All the hoopla over prayerful Denver quarterback Tim Tebow and his "miraculous" pass against the Steelers comes down to a key issue: There's no way God really cares about who wins football games. There are "far more important things going on in the world," former star Vikings and Giants quarterback Fran Tarkenton writes in the Wall Street Journal. Every football team prays—then proceeds to try to annihilate rivals, often with bloody, bone-crunching results. "As a player, I never understood why God would care who won a game between my team and another," Tarkenton notes. "There were religious guys on both teams. If God gets credit for the win, does he also take blame for defeat?"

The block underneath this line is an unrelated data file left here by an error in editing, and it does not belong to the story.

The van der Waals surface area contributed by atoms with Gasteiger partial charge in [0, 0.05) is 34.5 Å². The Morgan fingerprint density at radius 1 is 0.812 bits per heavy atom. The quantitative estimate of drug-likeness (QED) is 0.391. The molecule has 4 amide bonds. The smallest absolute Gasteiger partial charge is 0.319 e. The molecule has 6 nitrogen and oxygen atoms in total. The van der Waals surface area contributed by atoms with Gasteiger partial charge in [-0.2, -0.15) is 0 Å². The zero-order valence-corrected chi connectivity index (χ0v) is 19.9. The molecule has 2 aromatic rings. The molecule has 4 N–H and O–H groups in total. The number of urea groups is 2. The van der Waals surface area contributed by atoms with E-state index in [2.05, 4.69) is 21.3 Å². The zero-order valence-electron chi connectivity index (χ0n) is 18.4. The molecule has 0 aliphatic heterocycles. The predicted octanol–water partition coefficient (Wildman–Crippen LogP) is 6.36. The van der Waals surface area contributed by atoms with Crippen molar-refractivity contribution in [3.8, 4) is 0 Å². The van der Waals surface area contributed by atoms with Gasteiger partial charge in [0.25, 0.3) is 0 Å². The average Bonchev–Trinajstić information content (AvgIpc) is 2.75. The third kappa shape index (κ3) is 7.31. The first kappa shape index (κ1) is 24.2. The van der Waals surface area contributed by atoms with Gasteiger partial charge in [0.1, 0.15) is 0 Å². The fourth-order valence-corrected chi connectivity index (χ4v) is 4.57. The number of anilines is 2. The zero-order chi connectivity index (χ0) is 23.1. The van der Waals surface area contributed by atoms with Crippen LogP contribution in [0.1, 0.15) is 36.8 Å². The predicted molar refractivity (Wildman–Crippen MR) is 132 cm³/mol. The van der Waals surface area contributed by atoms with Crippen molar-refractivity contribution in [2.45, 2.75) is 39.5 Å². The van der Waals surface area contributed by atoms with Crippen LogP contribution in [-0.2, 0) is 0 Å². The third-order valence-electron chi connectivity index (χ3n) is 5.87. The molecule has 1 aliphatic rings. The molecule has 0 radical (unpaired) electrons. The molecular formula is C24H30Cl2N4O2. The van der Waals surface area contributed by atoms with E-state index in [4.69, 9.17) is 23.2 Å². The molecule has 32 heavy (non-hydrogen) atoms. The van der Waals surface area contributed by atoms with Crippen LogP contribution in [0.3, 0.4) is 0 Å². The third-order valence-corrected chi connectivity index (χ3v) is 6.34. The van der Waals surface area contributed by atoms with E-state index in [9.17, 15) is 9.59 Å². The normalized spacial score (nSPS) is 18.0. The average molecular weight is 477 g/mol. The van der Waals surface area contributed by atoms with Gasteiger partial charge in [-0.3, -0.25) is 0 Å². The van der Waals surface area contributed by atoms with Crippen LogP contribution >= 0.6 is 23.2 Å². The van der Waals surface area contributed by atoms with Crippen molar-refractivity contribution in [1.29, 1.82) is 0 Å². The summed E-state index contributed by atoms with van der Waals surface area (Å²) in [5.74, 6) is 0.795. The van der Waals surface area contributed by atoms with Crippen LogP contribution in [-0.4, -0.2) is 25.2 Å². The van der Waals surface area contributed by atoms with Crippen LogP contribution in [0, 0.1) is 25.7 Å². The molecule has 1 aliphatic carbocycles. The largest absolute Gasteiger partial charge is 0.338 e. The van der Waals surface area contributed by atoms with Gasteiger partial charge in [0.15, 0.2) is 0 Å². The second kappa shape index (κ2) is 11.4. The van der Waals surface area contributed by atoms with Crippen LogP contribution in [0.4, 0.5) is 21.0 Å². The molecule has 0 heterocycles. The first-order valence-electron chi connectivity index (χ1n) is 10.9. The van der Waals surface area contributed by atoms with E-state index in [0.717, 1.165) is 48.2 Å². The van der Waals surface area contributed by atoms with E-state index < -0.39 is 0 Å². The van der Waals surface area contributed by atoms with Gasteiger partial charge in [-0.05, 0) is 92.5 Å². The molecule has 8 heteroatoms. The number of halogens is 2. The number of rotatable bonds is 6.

For the record, Tarkenton admits he never got much bang for his prayers, no matter how fervently he talked to God. And before every single game, regardless of which team he was on, the coach always asked the most devout player to say a prayer. Everyone got very quiet, very religious, for a moment, then "the team would all shout in unison, 'Now let's go kill those SOBs!'" he recalls. Still, Tarkenton sees Tebow as a "great story." Isn't it "refreshing," he asks, "that the chatter is about a great athlete with great character who says and does all the right things and is a relentless leader for his team—and not about more arrests and bad behavior from our presumptive 'heroes'?"